Currently reading: The Amber Spyglass - Philip Pullman
Reading next: Railsea - China Miéville
Writers' Bureau course progress: Assignment 2 back on track
I think I've mentioned before in a previous post that inspiration comes in a variety of forms. When I'm trying to develop a certain scene within my story I'll often find snippets of conversation form in my mind and grow outwards from there. Sometimes a particularly interesting action or line of dialogue might enter my thoughts that doesn't actually fit into my current perception of that scene or character. These ideas can sometimes be so compelling to me that I'll find a way to fit them in, no matter what.
But where do you draw the line? When does a really good idea stop being a good idea and start becoming a an active hindrance to the story?
A certain scene in my current story involves a headmaster verbally reprimanding my protagonist, Jade after she broke school rules. I had some ideas for this scene which I liked personally and very much wanted to include; you could say that this whole scene was created purposely to explore these ideas. Although these ideas did fit in with the story well, the fact remained that they were going in simply because I wanted them there and it would make me feel pleased with myself.
Because of this insistence that they remain I put a block on the scene and never added it to my mental list of scenes that need potential revision. This is dangerous, a mistake I've made in the past. At this very early stage, nothing is beyond revision and nothing is beyond improvement. I may have talked before about how removing large chunks of story can leave behind fragments of the old versions which can seem suddenly jarring or out of place because they have been overlooked. This is a similar situation.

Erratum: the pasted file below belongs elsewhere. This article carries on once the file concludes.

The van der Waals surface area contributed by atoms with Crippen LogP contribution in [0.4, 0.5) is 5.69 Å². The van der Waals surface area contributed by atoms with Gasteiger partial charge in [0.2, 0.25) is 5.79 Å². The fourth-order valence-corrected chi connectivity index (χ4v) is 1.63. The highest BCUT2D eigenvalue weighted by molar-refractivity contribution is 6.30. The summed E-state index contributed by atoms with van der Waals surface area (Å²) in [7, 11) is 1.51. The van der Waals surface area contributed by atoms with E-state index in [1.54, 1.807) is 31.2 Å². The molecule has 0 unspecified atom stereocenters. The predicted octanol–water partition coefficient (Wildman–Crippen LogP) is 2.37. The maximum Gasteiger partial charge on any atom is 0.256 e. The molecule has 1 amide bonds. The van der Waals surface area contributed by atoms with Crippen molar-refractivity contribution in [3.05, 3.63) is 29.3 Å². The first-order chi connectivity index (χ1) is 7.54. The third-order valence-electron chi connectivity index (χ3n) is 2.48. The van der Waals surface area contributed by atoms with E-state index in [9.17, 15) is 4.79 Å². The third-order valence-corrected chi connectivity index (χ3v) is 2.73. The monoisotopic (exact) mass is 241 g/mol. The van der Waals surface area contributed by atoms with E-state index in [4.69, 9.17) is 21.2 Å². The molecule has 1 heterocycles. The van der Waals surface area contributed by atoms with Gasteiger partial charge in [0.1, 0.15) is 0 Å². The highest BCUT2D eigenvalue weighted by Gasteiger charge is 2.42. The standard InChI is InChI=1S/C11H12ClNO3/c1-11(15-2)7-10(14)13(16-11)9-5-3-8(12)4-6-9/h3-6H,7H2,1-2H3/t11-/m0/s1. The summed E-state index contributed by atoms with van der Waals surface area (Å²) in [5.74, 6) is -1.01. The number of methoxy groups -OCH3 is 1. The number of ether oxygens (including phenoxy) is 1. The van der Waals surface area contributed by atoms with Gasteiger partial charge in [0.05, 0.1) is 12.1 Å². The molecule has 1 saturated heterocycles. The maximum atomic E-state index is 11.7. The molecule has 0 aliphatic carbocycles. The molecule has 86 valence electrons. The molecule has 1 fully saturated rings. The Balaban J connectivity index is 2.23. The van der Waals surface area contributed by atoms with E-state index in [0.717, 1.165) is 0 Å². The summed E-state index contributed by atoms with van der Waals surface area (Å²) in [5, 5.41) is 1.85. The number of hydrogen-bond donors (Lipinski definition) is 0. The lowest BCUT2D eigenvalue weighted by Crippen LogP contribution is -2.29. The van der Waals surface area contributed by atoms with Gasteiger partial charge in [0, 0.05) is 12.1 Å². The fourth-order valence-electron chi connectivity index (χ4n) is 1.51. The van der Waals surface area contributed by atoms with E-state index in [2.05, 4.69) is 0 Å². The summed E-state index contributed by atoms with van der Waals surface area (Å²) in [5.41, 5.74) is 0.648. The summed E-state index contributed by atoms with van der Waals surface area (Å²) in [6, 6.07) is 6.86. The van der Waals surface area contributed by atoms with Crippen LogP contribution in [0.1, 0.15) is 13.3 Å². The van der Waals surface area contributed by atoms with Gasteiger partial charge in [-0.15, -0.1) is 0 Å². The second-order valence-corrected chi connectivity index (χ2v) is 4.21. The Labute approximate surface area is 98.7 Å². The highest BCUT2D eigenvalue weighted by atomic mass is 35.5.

Nothing is precious. Nothing should be saved. A writer (I forget who now) once said that if you can truly say that you love your writing then there is something wrong with it. Now this sounds awfully pessimistic and a touch provocative of the old writers perfectionism, but I think it's a good point nonetheless. A writer can't allow personal feelings and subjective preferences stand in the way of the story's integrity. When any decision is made to add, change or remove elements in a story, always consider the questions: Why am I doing this? Does it benefit the story as a whole or only me?
I like to challenge the structure of my story every now and then, simply to confirm that I'm on the right path. I recently looked at my first three/four chapters which take place in London and asked myself how they would work if instead they occurred in a country manor. What resulted was a different structure that might have worked had the setting itself not compromised the tone I was going for.. However exploring this new idea did bring to the fore some other ideas that would work within the current framework. These ideas were surprisingly easy to implement although one of them would mean altering the sacred headmaster scene I mentioned above.
Suddenly the scene that was purely for my benefit had more meaning to the protagonist, it shed light on a previously undeveloped story point and just overall improved the scene. I could still do what I wanted from the scene but I had opened up an avenue I had previously closed and felt all the more free for doing so.
So the moral of this story is to remember that, as a writer, everything is in flux and everything is in your control. Never discount something because you have grown attached to it, in fact it should be questioned more because of it. Don't be afraid to let go; you never have to permanently purge something because if you write everything down it's always there for retrieval if things don't work out. Explore new avenues of thinking and see what you can develop from it. If it reveals something new you had never considered then it was worth the time. If it only confirms that you were on the right track all along then - well - for a writer that could be the most important thing of all.
This is Frisk,